A vigil turned ugly when police dispersed protesters with tear gas and guns. Anger is mounting over why black man Keith Scott was shot dead by law enforcement
Major businesses have told their employees not to report to work in Charlotte, North Carolina, after a second night of violence surrounding the police shooting of Keith Scott.
As North Carolina governor Pat McCrory declared a state of emergency and the National Guard streamed into Charlotte around 4am Thursday to help control protests, uptown corporations including Bank of America, Wells Fargo, Fifth Third Bank, United Way and Duke Energy asked employees to stay at home.
“Due to the recent events and the declared state of emergency in Charlotte, Wells Fargo team members are not required to report to work Thursday, September 22,” an email from Wells Fargo read.
The Mint Museum, the uptown Epicenter and certain public transport lines are also closed on Thursday.
The advice to employees comes as protesters on Wednesday night and early Thursday morning were dispersed by police with flashbangs, tear gas and bullets – one man was critically injured and is on life support.
Police said they were not responsible for the injury and were trying to break up inter-protester violence.
I have declared a State of Emergency & initiated efforts to deploy the Nat’l Guard & Highway Patrol to assist local law enforcement in CLT
— Pat McCrory (@PatMcCroryNC) September 22, 2016
— Gina Esposito (@GinaWSOC9) September 22, 2016
— Mark Barber (@MBarberWSOC9) September 22, 2016
The major unrest comes after several police shootings of black peopleover the last week, including 13-year-old Tyree King who was carrying a BB stun gun in Columbus, Ohio, an unarmed 43-year-old called Terence Crutcher in Tulsa, Oklahoma, who was holding his hands above his head and then, in North Carolina, Keith Scott, a father to seven children who was reportedly sitting in his car, reading a book.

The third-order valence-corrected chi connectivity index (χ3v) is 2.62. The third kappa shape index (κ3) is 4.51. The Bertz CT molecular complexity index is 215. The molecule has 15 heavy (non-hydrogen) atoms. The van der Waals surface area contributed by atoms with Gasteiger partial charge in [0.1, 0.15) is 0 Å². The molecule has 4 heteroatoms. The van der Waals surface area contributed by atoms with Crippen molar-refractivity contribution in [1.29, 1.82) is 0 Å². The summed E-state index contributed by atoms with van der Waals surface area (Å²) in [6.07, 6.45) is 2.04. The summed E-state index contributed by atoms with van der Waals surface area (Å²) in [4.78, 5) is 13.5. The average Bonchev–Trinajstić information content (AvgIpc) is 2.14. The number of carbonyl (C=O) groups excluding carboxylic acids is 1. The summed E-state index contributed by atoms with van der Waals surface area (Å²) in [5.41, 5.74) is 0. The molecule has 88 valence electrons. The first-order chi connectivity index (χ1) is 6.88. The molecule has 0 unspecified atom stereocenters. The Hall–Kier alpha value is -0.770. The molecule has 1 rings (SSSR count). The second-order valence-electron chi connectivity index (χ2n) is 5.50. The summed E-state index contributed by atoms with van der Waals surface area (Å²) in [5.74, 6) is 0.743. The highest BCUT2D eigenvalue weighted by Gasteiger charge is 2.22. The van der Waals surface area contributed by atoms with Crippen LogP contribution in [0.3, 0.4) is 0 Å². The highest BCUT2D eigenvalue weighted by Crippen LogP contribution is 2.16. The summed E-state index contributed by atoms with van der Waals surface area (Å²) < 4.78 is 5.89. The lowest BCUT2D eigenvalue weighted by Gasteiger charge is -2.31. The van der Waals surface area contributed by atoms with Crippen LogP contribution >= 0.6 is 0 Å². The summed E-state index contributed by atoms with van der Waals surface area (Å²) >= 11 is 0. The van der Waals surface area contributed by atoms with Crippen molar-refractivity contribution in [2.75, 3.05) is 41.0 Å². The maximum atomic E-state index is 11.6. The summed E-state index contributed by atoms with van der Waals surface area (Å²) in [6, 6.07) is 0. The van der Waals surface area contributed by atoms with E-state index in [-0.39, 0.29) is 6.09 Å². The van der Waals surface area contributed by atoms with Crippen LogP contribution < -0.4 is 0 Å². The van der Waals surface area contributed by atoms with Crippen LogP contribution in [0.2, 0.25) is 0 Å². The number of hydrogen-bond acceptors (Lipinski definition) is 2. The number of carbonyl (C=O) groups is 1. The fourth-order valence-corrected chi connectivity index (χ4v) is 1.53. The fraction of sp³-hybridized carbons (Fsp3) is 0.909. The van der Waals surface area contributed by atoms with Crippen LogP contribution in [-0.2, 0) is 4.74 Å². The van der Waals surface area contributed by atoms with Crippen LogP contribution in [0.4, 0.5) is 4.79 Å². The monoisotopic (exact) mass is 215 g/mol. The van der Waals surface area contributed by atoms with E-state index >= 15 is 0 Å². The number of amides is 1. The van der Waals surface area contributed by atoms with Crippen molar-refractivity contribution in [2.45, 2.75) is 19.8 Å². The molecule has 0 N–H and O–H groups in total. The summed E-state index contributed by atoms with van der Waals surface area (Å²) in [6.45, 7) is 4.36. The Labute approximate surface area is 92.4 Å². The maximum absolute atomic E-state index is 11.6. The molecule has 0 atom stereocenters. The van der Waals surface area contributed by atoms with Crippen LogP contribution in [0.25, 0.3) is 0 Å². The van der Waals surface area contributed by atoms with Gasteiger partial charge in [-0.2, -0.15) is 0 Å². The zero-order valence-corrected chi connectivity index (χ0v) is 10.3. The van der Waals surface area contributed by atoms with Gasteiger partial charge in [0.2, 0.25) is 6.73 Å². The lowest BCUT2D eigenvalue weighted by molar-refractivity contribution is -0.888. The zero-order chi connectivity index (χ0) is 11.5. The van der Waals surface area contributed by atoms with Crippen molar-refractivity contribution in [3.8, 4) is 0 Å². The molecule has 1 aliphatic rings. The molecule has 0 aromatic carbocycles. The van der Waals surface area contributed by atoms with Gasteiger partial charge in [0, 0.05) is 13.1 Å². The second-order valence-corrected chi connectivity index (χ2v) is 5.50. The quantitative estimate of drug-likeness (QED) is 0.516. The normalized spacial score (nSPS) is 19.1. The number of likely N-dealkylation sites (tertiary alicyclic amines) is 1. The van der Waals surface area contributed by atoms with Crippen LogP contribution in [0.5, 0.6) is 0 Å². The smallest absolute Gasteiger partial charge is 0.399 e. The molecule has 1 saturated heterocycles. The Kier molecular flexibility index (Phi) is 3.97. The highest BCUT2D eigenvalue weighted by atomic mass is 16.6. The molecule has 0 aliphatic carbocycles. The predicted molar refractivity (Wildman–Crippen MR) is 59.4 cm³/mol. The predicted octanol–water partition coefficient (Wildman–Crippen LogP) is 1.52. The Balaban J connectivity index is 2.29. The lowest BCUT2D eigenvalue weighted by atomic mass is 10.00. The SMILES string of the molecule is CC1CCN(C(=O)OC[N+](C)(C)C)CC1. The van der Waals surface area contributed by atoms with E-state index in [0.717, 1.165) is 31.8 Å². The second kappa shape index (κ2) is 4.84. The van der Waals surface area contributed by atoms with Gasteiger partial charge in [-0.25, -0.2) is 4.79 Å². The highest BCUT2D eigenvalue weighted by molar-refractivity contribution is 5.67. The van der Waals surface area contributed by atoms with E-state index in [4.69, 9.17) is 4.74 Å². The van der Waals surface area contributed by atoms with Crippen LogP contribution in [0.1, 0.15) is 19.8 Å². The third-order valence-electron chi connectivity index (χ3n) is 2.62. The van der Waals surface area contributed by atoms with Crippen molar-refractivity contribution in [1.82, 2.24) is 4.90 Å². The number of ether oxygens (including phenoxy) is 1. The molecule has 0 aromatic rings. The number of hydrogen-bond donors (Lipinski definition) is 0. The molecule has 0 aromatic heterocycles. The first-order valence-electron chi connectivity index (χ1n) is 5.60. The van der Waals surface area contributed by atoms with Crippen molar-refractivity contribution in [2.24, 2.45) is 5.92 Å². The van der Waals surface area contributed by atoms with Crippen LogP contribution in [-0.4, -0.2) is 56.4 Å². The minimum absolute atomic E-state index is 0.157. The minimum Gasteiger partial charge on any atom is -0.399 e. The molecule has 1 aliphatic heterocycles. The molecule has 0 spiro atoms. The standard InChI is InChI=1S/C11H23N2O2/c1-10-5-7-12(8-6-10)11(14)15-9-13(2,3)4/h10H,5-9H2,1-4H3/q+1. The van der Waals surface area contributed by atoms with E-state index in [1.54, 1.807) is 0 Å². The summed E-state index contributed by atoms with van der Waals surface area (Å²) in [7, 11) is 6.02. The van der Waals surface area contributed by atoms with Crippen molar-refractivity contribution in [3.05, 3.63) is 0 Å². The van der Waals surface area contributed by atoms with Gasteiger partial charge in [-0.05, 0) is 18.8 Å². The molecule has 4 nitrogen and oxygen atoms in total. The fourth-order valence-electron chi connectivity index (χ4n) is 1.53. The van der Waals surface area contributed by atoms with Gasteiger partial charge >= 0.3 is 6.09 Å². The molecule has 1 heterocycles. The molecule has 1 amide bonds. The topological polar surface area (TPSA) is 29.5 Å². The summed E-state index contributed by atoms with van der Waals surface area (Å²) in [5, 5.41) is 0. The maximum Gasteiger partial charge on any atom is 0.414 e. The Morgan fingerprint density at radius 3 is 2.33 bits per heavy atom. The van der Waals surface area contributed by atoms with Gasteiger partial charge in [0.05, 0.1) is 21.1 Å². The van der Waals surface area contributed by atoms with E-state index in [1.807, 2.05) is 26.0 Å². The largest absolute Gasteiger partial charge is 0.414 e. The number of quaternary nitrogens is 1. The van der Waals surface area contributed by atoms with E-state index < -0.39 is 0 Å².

Police have disputed claims that Scott was unarmed, and said they had found a gun at the scene, not a book.
They have yet to release police dashcam footage, citing a law that the videos are not a public record and can only be released with a court order.
That law does not come into effect until 1 October, according to the American Civil Liberties Union.
Todd Walther, spokesman of Charlotte fraternal order of police, told CNN that the protesters are out-of-town criminals who are “stealing” from shops and are not helping the cause.
“These are not protesters,” he said. “These are criminals that are doing this violence.”
Mr Walther said he had seen the dash cam footage and insisted that Scott was armed, ignored repeated calls to drop his weapon upon exiting his car, and that the officers surrounding him were clearly identifiable by a vest or jacket, rebutting claims they were in plain clothes.
“There’s no mistaking these were officers,” he said.
Charlotte mayor, Jennifer Roberts, pleaded for transparency on Wednesday.
She said she will watch the police video on Thursday and speak again at a press conference to provide more details.